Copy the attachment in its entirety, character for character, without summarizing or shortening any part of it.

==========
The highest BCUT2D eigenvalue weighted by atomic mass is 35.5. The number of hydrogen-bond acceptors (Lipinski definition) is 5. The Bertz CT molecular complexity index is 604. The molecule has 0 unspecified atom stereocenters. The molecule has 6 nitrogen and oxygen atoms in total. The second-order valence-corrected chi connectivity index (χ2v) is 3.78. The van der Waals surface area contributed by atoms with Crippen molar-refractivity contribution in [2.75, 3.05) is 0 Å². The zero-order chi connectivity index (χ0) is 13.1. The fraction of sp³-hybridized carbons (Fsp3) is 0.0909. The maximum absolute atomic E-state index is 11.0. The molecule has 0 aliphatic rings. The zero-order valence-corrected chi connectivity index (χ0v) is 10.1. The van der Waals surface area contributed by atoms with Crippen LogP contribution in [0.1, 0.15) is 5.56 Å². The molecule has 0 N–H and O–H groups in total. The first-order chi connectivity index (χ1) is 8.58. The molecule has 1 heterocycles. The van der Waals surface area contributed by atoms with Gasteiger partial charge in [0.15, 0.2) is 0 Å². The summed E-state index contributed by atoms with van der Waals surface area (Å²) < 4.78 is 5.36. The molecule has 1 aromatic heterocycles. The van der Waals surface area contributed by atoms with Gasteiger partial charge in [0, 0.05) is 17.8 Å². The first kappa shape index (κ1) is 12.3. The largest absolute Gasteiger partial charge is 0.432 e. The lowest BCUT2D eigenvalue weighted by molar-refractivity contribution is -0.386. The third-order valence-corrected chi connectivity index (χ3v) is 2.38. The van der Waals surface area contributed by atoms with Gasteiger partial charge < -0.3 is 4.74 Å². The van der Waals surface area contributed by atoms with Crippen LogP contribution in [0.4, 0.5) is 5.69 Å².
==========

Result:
The highest BCUT2D eigenvalue weighted by atomic mass is 35.5. The number of hydrogen-bond acceptors (Lipinski definition) is 5. The Bertz CT molecular complexity index is 604. The molecule has 0 unspecified atom stereocenters. The molecule has 6 nitrogen and oxygen atoms in total. The second-order valence-corrected chi connectivity index (χ2v) is 3.78. The van der Waals surface area contributed by atoms with Crippen molar-refractivity contribution in [2.75, 3.05) is 0 Å². The zero-order chi connectivity index (χ0) is 13.1. The fraction of sp³-hybridized carbons (Fsp3) is 0.0909. The maximum absolute atomic E-state index is 11.0. The molecule has 0 aliphatic rings. The zero-order valence-corrected chi connectivity index (χ0v) is 10.1. The van der Waals surface area contributed by atoms with Crippen LogP contribution in [0.1, 0.15) is 5.56 Å². The molecule has 0 N–H and O–H groups in total. The first-order chi connectivity index (χ1) is 8.58. The molecule has 1 heterocycles. The van der Waals surface area contributed by atoms with Gasteiger partial charge in [0.15, 0.2) is 0 Å². The summed E-state index contributed by atoms with van der Waals surface area (Å²) < 4.78 is 5.36. The molecule has 1 aromatic heterocycles. The van der Waals surface area contributed by atoms with Gasteiger partial charge in [0, 0.05) is 17.8 Å². The first kappa shape index (κ1) is 12.3. The largest absolute Gasteiger partial charge is 0.432 e. The lowest BCUT2D eigenvalue weighted by molar-refractivity contribution is -0.386. The third-order valence-corrected chi connectivity index (χ3v) is 2.38. The van der Waals surface area contributed by atoms with Gasteiger partial charge < -0.3 is 4.74 Å². The van der Waals surface area contributed by atoms with Crippen LogP contribution in [0.4, 0.5) is 5.69 Å².